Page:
If you are running your own mail services, you might already have noticed, that there is a lot of SPAM originating (or actually faking) from @aol.com addresses.
What is the first thing you are thinking off, when it comes to disk encryption/pen drive encryption? Most people will most likely answer this question with “TrueCrypt”. TrueCrypt is a great product. It’s Open-Source and free. It has a great feature set, is well-known in the industry and is available on Linux, MacOS X and Windows.
This week was a hard week for security companies (and some others). Most of you might have read about the KDMS and their recent DNS-Hijacking attacks to Leaseweb, Avira, AVG, WhatsApp, Alexa and even Redtube. Today they also hijacked metasploit.com.
6 years ago I wrote this blog post about protecting your privacy by utilizing encryption technologies. Today this post is current more than ever. Is there really a reason to not encrypt your communication? I’d say: No!
In these days, I am thinking a lot about encryption and integrity of communication channels. Every mail I send, is automatically signed via my GPG key. I am doing this, not only to remind people of the fact, that GPG/PGP exists and that they should use it. I am primarily doing it for its main purpose, to give the recipients the possibility to verify the integrity of the mail and that it was really sent by myself. Today I thought… well, as I give the recipients of my mails this option, why shouldn’t I give this option also to the readers of my blog?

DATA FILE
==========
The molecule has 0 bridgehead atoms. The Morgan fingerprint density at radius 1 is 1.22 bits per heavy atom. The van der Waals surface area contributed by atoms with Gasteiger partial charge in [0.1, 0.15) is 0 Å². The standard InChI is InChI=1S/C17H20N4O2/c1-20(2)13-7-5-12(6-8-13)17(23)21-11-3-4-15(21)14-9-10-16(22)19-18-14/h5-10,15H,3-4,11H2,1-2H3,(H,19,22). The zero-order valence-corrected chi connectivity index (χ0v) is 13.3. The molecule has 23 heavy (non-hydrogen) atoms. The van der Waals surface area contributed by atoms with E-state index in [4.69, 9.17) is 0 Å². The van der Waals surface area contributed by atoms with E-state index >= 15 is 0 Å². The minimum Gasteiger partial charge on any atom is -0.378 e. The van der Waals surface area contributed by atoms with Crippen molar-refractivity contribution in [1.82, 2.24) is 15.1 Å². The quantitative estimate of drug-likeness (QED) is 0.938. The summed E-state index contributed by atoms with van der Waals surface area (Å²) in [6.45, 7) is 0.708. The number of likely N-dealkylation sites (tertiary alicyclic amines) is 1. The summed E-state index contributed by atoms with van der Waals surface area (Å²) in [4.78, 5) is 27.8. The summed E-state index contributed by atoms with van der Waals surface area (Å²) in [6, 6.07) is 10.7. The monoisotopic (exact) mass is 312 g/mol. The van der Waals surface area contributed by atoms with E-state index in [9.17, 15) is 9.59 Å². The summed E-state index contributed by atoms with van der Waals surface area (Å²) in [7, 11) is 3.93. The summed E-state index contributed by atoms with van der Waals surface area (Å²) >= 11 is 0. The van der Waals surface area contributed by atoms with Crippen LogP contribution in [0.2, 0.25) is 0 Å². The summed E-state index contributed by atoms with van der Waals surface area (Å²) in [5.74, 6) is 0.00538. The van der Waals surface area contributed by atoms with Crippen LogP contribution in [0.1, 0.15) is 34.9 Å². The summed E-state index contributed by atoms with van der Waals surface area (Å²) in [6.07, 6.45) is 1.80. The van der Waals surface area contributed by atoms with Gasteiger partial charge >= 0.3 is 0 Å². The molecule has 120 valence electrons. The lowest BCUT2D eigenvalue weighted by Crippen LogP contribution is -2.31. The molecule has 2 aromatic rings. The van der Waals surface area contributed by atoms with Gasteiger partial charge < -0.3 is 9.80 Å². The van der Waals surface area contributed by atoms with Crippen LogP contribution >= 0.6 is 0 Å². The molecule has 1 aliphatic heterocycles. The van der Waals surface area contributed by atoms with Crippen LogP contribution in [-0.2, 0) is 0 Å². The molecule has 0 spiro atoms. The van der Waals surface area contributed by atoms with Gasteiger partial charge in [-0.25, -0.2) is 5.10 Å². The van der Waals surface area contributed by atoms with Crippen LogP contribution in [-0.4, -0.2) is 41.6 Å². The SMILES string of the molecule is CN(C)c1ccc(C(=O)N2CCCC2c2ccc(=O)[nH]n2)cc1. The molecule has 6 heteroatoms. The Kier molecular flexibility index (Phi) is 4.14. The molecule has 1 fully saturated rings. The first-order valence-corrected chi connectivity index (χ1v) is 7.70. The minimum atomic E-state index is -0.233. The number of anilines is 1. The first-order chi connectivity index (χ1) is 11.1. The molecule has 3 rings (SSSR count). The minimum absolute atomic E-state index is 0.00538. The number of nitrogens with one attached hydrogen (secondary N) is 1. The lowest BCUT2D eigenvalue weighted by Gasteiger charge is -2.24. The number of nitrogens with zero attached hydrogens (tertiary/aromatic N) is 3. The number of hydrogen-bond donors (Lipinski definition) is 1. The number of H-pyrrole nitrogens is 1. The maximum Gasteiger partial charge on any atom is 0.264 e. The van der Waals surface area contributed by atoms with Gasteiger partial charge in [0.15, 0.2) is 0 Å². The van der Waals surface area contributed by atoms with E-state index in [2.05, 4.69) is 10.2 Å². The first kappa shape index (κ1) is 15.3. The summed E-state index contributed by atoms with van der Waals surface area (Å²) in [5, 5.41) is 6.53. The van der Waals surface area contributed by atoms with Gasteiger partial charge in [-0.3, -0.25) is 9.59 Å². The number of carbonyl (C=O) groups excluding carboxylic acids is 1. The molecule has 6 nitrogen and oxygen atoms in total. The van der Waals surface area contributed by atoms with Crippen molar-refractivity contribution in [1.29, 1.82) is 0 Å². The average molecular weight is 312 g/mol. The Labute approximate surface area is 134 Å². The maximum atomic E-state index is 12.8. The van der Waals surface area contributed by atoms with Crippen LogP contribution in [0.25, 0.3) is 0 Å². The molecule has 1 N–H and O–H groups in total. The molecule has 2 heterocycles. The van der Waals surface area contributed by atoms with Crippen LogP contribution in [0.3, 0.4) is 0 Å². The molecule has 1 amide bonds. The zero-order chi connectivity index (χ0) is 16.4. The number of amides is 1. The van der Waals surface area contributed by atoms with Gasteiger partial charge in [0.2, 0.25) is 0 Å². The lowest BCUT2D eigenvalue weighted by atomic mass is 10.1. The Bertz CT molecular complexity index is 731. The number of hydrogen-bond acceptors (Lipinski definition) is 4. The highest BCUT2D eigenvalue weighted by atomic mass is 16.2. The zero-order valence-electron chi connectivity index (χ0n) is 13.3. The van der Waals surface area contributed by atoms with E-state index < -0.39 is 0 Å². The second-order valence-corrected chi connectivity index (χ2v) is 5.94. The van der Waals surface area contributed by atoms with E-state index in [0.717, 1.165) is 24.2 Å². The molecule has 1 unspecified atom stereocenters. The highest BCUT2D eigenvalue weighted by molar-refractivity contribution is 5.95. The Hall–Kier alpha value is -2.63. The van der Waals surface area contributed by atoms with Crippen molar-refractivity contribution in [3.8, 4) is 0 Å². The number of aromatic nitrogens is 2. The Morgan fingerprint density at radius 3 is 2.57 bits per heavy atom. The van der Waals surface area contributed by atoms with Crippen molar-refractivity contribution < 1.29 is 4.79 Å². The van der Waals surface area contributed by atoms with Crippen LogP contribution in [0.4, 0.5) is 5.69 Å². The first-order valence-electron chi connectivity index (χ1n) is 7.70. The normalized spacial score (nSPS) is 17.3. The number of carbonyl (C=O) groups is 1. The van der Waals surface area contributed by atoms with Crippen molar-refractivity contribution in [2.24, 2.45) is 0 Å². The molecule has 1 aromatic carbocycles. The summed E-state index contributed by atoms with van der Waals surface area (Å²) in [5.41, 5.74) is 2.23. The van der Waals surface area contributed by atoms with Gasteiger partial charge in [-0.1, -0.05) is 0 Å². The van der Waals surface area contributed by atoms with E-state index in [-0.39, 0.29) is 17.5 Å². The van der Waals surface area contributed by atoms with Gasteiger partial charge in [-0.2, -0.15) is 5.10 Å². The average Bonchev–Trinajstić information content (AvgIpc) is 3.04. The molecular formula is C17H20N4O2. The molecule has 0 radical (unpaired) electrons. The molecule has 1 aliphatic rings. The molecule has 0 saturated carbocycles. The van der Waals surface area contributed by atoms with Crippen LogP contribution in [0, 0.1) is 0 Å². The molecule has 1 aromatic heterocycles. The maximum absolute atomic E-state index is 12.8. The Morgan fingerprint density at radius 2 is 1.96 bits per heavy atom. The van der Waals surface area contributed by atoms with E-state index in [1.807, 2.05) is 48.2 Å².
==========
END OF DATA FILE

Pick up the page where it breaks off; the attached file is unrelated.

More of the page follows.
Today I learned again, that sometimes the devil is in the details. We are running OpenVPN since years. We are running it in a way, that we differ between “normal users” and “power users”. While normal users are restricted to perform only the least needed within the VPN, power users (like NetOps) are granted a couple of more things. We are using the “client-config-dir” option for this. Basically a power user will have a special config file in that client-config-dir that assigns the different options to the user, once he connects.
Last week I attended the (ISC)² Security Congress 2013 in Chicago, which took part as sub-congress with the ASIS 59th Annual Seminar and Exhibits. As I am planning to do my CISSP certification in December, we (my company and I) though, that this would be a good opportunity to get prepared and to get some more background on the certification. Also the presentations and sessions sounded actually pretty interessting- eventually they weren’t.
Yes, your eyes are not playing tricks on you… this is yet another blog. Some of you might know my old blog (which I decided to shut down in preference for this new one).